Director – George McCowan, Screenplay – Martin Lager, Script Concept Development – Michael Cheda & Joseph Glazner, Producer – William Davidson, Photography – Reginald H. Morris, Music – Paul Hoffert, Visual Effects – Wally Gentleman, Special Effects – Bill Wood, Robots – Ralph Tillack, Makeup – Bill Morgan, Art Direction – Gerry Holmes. Production Company – SOTTC Film Productions/CFI Investments
Barry Morse (Dr John Caball), Eddie Benton (Kim Smedley), Nicholas Campbell (Jason Caball), Jack Palance (Omus), Mark Parr (Sparks), Greg Swanson (Voice of Sparks), Carol Lynley (Niki), John Ireland (Senator Smedley)
Earth has been devastated by pollution and the great robot wars. Mankind has been forced to live on the Moon and further out into space but is dependent on the drug Radic Q-2, which can only be found on the planet Delta 3. The Moon colonists then receive a message from the mad roboticist Omus that he has taken over Delta 3 and will stop all shipments of Radic Q-2 unless he is allowed to become the Supreme Commander of the Solar Colonies. Dr John Caball, the leader of the New Washington lunar colony, defies council orders and launches his starship The Starstreak. Along with his son Jason, Jason’s girlfriend and a reconditioned robot, they set out on a dangerous mission to travel to Delta 3 and stop Omus.
This Canadian effort was one of a host of quickie cash-ins that suddenly came out attempting to exploit the runaway success of Star Wars (1977). As with a number of other such films made during this period – Battlestar Galactica (1978), The Black Hole (1979) and Krull (1983) being particularly guilty examples – The Shape of Things to Come was made by people with little idea what science-fiction is about and only seeking to exploit a successful trend. The film was originally planned as a tv series but, following the success of the theatrically released Battlestar Galactica pilot, the producers changed the intended medium to film.
What is detestable about The Shape of Things to Come is not just that it was a bad Star Wars clone – there were dozens of those – but that it has the audacity to use of the name of H.G. Wells in vain. The film billed itself as a sequel to Wells’ classic of future history Things to Come (1936). Things to Come was a serious work of social prognostication where Wells made an earnest plea for world peace and offered a grand vision of achieving a scientific Utopia; by contrast, The Shape of Things to Come is merely a witless Star Wars copy with robots, hammily overacting intergalactic dictators and lots of raygun shootouts. There is absolutely nothing in common with the two films (or with Wells’ titular book of social projections that the film takes the name from). The nearest point of connection is that the hero and his father in this film share the same name as the central characters in Things to Come. Are they meant to be descendants – who knows? However, the film bungles it so badly it fails to even manage to spell the surname the same. Although the saddest part of the exercise is that H.G. Wells’ descendants apparently endorsed the film. One of them, Frank Wells, acted as the film’s scientific advisor – although from the appalling science on show, goodness knows where he obtained any scientific qualifications.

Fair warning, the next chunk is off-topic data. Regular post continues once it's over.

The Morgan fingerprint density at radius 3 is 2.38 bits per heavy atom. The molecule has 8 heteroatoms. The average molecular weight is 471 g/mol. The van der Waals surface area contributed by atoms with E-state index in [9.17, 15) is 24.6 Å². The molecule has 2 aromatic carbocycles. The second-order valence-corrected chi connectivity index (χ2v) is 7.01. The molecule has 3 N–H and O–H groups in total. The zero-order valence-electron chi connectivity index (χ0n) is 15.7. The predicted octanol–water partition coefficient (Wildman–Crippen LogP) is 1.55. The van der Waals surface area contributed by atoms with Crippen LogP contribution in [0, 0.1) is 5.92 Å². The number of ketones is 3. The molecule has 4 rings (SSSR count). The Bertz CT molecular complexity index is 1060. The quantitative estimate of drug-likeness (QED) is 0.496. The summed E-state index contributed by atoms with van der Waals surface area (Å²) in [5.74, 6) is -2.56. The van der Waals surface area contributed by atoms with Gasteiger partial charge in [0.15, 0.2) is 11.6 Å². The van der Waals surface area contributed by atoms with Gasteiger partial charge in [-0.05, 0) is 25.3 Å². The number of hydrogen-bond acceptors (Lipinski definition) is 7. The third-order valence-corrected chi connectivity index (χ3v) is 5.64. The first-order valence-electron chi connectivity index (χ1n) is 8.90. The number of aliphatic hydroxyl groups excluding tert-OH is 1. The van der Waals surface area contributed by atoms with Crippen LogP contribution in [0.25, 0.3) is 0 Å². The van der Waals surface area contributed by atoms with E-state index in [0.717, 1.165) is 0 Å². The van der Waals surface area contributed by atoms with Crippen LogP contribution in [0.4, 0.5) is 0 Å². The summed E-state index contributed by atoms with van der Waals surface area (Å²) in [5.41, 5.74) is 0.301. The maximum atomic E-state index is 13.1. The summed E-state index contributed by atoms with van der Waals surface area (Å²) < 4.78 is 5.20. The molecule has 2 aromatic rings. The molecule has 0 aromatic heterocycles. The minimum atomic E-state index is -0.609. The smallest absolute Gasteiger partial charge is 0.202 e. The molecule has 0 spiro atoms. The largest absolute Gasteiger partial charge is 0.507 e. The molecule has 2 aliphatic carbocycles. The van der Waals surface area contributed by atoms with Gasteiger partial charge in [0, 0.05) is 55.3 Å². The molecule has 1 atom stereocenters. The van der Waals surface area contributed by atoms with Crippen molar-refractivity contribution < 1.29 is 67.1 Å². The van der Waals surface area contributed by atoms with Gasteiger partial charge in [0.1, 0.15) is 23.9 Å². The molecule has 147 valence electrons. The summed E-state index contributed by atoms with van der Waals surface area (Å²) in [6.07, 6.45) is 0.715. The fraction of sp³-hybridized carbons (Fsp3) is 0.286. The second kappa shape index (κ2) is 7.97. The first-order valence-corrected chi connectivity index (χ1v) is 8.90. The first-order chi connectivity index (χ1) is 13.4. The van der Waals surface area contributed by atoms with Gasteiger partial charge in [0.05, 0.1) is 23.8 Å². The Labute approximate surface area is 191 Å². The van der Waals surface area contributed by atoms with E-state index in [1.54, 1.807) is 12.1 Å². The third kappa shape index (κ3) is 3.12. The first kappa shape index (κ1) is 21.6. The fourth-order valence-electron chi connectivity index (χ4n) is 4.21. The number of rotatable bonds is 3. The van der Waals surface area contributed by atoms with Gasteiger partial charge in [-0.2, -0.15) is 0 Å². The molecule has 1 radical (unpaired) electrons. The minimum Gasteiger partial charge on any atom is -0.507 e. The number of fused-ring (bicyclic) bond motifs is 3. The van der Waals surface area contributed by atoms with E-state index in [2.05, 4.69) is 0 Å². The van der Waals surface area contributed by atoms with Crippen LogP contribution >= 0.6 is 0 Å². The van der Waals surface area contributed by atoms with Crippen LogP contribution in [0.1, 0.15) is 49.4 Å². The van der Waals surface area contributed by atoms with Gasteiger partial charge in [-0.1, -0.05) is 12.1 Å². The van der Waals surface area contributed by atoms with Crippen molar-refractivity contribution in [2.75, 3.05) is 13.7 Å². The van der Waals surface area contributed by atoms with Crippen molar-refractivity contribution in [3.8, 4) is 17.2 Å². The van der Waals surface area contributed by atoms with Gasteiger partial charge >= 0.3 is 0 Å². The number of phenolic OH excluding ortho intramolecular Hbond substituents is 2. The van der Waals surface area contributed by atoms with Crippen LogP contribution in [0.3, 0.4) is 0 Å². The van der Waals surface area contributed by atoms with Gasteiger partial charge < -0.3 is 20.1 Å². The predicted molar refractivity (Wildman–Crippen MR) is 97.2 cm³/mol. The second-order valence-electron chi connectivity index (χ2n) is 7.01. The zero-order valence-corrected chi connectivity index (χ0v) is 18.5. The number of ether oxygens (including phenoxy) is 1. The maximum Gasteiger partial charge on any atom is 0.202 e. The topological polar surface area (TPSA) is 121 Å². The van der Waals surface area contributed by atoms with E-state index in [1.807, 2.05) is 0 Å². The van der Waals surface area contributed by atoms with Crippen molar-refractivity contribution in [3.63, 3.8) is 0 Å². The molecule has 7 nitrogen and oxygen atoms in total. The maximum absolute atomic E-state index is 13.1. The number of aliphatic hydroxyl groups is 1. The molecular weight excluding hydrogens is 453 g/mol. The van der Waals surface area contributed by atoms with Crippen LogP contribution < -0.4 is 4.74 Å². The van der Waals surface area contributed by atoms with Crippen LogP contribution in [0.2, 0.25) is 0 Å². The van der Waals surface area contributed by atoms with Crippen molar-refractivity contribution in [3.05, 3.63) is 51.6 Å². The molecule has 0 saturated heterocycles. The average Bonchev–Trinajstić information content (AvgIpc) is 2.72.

All of this might be excusable if The Shape of Things to Come was a halfway decent film but it is one of the cheapest and most poorly made of all the quickie Star Wars cash-ins. The sets are extremely cheap. The robots look like the lumbering tin cans out of 1940s serials. The models are poorly photographed and look just like models. The effects are so cheaply delivered they fail to even bother with optical process work – there are no mattes, the models are never seen against planetary backgrounds. The plot is filled with gaping holes. For instance The Starstreak is supposed to stop off to Earth for repairs but then leaves without obtaining any. Similarly at the end, the ship leaves Delta 3 with a supply of Radic Q-2 but we never see them mining any or picking up any supplies in the few moments between Jack Palance’s announcement that he is going to destroy the planet and their race to get back to the ship. The film is dull the entire way. The only one in the show who shows any life is a slumming Jack Palance who sees it for the ridiculous effort it is and hams it up for all he can.
Director George McCowan had previously made such genre efforts as the tv movie The Love War (1970) about warring aliens on Earth, the Nature’s Revenge film Frogs (1972) and Shadow of the Hawk (1976) about warring American Indian sorcerers. The executive producer was notorious B-budget producer Harry Alan Towers, also responsible for the Christopher Lee Fu Manchu films, a host of Jess Franco exploitation nasties and various cheap horror films.